After 19 days on North America's highest mountain, Grand Marais adventurer Lonnie Dupre has called off his third consecutive attempt to become the first person to reach the peak of Alaska's Mount McKinley alone in January, the Duluth News Tribune reports. Several factors, including dangerous weather conditions and dwindling supplies, forced the Minnesota-native to begin his way down the mountain on Sunday.
Dupre reached 17,200 feet on Friday -- the same level on his first record attempt in 2011. He hoped to summit the 20,320-foot peak on Sunday, but extremely hard snow made it impossible to build a safe snow cave and get some much needed rest on Saturday.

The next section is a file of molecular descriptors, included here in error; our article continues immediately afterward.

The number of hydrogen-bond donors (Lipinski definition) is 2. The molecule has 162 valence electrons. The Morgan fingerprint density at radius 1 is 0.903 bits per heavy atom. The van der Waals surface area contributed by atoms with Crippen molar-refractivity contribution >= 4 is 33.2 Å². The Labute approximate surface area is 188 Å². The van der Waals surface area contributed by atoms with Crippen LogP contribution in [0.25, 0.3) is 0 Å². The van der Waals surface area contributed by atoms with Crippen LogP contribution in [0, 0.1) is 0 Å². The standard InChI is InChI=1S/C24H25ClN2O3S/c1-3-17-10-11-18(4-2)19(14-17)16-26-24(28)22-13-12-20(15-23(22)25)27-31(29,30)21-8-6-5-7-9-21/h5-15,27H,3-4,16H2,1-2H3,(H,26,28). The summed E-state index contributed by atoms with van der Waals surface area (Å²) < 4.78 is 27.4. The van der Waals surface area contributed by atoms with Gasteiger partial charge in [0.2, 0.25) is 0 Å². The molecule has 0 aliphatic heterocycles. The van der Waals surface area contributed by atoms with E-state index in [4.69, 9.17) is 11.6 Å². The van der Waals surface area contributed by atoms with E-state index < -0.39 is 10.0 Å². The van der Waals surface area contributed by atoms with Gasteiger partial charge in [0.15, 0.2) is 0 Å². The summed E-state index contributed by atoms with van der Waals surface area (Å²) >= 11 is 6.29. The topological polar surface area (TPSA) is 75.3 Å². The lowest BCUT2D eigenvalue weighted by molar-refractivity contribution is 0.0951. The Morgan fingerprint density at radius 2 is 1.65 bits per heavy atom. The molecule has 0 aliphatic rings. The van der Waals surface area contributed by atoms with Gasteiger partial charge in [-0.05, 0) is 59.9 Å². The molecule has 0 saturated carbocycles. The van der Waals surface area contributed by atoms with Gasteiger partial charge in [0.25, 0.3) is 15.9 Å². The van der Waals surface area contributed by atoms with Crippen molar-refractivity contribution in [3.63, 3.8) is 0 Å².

"It was virtually a life-or-death decision for Dupre," according to his One World Endeavors website on Sunday. "Even if he had made the summit today, which would have meant a 12-hour or more travel day between 17,200 and the summit and back, he knew he would not have had the energy or means to survive back at the 17,200 camp. Monday’s predicted 50 mph winds and cold temperatures would translate into a windchill of -50 degrees F. Combined with an unfavorable long-term forecast and dwindling food and fuel supplies, Dupre knew his chance of survival would be minimal."
“These storms on Denali can last a long time and a climber should never be caught with less then three days of food and eight days of fuel at any point," Dupre wrote.
Dupre’s journey up Mount McKinley was part of a documentary called “Cold Love,” to bring attention to Alaska’s vanishing glaciers. He was also able to conduct research and gather microbe samples for climate change research.